Sunday May 17 2009
It will take place here next weekend - the 3-day Owyhee Fandango endurance ride.
"Our goal is to bring riders together to ride historic trails in America's 'Wild West', to build friendships and International camaraderie, and to experience it all on horseback.
Ride a relaxed pace - or a competitive race, for 50 miles, 100 miles, or 150 miles ... Any way you want it! " There are also trail rides of 10 or 15 miles for those folks who prefer that.
John and Steph are finishing putting ribbons out on trails. I'm ribboning a portion of trail on foot (I won't do 4-wheelers on trails any more, after I rolled one!). Carol and I hung colorful OWYHEE RIDE signs up on the highway today, pointing the way to base camp. Steph's pulling weeds, planting flowers, mowing and watering the lawn. Dudley's trying to lose a little more weight so he looks really good in his dappled coat.
John the radio guy was here, coordinating times with Steph so he can get his volunteer crew of 15 set up at the right places and the right times on the ride days.
If you want to pick up a little education while you're here, there's the USEF "education session" for riders, and there's a hoofcare clinic to attend.
If you want socializing, there's the Wine and Cheese Social Friday evening sponsored by Vettec, not to mention the nightly meals (during the awards) cooked by Blue Moon Catering.
Of course, the BEST reason to come is to ride our Owyhee trails. The scenery is quite picturesque: high desert country with hills and draws and hidden canyons and washes; a loop around Wild Horse Butte and along the Snake River; a vet check at the Sierra Del Rio ranch - formerly the Nahas Ranch which was an original stop on the Oregon trail where you could water your horses in the Snake River; Hart Creek Canyon and an old homestead; all with the snow-covered Owyhee Mountains to the southwest framing the whole shebang.
Any season the scenery is awesome, but this spring we've got a good helping of green grass (green for the desert, anyway), and a big variety of wildflowers, with new ones popping out every week.
Here Jose gives you a mini-tour of what to expect:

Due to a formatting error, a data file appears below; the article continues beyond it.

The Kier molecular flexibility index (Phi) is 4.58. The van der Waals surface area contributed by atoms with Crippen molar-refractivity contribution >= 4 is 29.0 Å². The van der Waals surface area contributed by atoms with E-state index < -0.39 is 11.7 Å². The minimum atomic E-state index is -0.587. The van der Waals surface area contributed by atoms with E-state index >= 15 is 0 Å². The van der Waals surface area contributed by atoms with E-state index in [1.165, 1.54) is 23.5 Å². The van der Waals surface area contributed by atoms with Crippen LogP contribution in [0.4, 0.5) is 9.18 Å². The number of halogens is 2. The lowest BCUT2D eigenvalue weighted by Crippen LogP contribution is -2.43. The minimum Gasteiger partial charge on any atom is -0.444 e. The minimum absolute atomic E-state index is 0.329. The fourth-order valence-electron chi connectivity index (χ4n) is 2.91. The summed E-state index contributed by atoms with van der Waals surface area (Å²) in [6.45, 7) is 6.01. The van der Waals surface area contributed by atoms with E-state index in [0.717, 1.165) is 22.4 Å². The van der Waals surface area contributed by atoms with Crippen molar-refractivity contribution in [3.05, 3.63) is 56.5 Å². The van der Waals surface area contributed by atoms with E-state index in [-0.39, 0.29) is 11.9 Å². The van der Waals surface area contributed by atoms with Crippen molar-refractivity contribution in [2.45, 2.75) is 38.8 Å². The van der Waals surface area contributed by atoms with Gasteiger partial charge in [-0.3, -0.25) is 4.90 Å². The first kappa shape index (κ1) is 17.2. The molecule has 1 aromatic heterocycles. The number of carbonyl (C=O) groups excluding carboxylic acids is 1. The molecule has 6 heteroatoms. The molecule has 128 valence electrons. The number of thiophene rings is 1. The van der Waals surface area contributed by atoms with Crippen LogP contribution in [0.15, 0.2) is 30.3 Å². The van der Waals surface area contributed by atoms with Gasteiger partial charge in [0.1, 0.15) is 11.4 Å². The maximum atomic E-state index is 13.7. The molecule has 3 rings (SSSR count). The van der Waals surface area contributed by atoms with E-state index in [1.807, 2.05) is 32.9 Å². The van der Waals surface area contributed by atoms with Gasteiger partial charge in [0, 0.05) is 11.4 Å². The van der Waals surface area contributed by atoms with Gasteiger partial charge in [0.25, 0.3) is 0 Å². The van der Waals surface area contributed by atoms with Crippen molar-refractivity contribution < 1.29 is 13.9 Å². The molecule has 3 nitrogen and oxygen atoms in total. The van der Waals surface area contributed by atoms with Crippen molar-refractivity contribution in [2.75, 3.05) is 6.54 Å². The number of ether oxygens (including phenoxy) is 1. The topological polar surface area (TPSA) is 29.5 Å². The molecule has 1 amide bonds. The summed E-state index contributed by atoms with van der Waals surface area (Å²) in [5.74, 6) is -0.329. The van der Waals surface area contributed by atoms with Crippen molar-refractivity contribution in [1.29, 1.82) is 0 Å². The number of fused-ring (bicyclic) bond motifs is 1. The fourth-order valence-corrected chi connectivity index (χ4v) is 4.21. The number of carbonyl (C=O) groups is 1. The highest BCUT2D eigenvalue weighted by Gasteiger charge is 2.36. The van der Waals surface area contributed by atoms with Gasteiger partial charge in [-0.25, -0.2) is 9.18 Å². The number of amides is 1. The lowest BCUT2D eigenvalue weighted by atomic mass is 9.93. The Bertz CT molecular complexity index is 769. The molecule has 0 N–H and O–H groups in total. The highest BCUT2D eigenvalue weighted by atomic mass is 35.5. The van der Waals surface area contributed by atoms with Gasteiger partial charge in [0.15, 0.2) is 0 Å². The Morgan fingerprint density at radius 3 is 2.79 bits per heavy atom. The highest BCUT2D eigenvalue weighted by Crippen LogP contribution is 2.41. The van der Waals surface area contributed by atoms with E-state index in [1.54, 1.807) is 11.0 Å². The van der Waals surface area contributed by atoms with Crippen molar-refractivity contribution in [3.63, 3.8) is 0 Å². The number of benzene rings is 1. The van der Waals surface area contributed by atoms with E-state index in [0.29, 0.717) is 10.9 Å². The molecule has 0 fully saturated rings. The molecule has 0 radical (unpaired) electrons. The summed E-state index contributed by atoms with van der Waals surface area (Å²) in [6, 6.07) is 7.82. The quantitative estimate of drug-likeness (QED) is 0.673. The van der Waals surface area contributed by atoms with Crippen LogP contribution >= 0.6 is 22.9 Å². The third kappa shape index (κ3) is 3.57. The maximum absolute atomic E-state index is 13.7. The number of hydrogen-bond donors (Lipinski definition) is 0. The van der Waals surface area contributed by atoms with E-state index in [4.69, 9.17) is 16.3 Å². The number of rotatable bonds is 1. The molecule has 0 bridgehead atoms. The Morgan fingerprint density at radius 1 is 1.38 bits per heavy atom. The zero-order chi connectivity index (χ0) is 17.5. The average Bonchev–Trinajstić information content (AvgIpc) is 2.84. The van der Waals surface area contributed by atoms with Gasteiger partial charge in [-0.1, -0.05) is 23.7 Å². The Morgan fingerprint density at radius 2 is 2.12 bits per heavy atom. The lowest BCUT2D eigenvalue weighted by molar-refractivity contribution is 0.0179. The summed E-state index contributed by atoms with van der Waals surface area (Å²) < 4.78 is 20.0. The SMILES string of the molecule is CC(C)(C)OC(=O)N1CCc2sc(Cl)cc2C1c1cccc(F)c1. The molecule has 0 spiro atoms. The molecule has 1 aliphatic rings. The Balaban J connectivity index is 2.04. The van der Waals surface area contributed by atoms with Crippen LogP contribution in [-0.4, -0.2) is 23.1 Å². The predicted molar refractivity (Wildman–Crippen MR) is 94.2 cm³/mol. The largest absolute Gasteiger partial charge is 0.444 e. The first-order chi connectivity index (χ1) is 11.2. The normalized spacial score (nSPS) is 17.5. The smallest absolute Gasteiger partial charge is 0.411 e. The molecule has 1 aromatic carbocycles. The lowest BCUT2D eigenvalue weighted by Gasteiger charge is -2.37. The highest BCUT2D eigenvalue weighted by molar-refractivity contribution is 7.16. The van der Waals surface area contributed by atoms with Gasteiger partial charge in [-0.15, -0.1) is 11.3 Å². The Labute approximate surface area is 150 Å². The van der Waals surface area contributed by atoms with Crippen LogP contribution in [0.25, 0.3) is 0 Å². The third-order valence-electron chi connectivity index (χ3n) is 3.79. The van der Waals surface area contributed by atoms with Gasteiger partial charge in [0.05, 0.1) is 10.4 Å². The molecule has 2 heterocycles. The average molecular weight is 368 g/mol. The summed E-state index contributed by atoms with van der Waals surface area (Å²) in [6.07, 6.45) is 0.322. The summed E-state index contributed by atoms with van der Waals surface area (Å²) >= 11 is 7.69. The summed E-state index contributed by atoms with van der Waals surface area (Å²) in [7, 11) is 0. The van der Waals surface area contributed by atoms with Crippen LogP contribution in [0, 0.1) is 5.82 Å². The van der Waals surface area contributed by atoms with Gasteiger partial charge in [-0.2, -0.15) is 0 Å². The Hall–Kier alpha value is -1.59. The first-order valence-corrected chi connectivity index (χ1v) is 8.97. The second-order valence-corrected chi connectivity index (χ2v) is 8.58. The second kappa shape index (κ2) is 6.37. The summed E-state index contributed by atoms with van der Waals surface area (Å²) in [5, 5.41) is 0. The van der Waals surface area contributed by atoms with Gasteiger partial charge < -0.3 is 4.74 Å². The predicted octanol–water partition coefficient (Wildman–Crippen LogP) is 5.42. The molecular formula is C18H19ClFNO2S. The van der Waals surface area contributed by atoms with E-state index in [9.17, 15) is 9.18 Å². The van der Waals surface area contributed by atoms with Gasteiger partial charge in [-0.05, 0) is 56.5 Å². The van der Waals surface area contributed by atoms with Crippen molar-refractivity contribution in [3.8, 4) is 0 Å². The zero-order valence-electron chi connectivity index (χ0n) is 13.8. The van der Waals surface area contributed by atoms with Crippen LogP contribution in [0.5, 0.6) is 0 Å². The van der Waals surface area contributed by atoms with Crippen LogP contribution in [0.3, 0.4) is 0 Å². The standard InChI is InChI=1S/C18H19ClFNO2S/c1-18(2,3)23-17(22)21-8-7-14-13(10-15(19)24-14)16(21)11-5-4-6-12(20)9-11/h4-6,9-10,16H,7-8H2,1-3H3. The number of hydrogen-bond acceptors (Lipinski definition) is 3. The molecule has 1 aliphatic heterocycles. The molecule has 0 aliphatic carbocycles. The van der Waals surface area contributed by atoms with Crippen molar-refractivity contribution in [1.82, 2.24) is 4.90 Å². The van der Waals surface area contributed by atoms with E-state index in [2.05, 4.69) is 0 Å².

Field o' purple flowers
Globemallow just came yesterday. There's also monkshood, lupine, buckwheat, purple sage, asters and plenty others I don't know.
The green carpet is already edging towards brown, and it's quickly getting dry, so if we don't get another shower this week (not in the forecast) it will be browner and dusty. The flowers will still be around for a while, however.
You'll see and hear a variety of birds during the day - Ravens, red-tailed hawks, kestrels, magpies, killdeer, bright yellow goldfinches, red-winged blackbirds, and if you're lucky, a golden eagle or two in the desert canyons, or maybe a bald eagle near the Snake River. In the morning you'll probably hear downy woodpeckers hammering away and if you're lucky, at night you might hear (or see, if you're very lucky) a family of screech owls (two parents and two babies).
But don't forget this is the Wild West: keep your eyes peeled for rattlesnakes. I came upon the first one of the season today while out marking trail, leading Dudley on foot. Yikes! Thereafter I was very jumpy, leaping in the air any time a bird flew out of bush or a sagebrush rattled when I brushed against it.
There's also peril in the scattered Death Camas - they look a bit like wild onions, but don't be fooled and taste them like I almost did! All parts of the plant are poisonous for you or your horse. We've seen a bit of locoweed around, though your horse would have to chow down on it for a while before he started doing cartwheels. But that's just a little part of the Wild West experience.
The Fandango starts in 6 days (May 23-24-25) - get your horse's dancing shoes on, and head on down. (I'm hoping to dance with Jose...)
Preview of the Fandango on Endurance.net
2009 Fandango on Endurance.net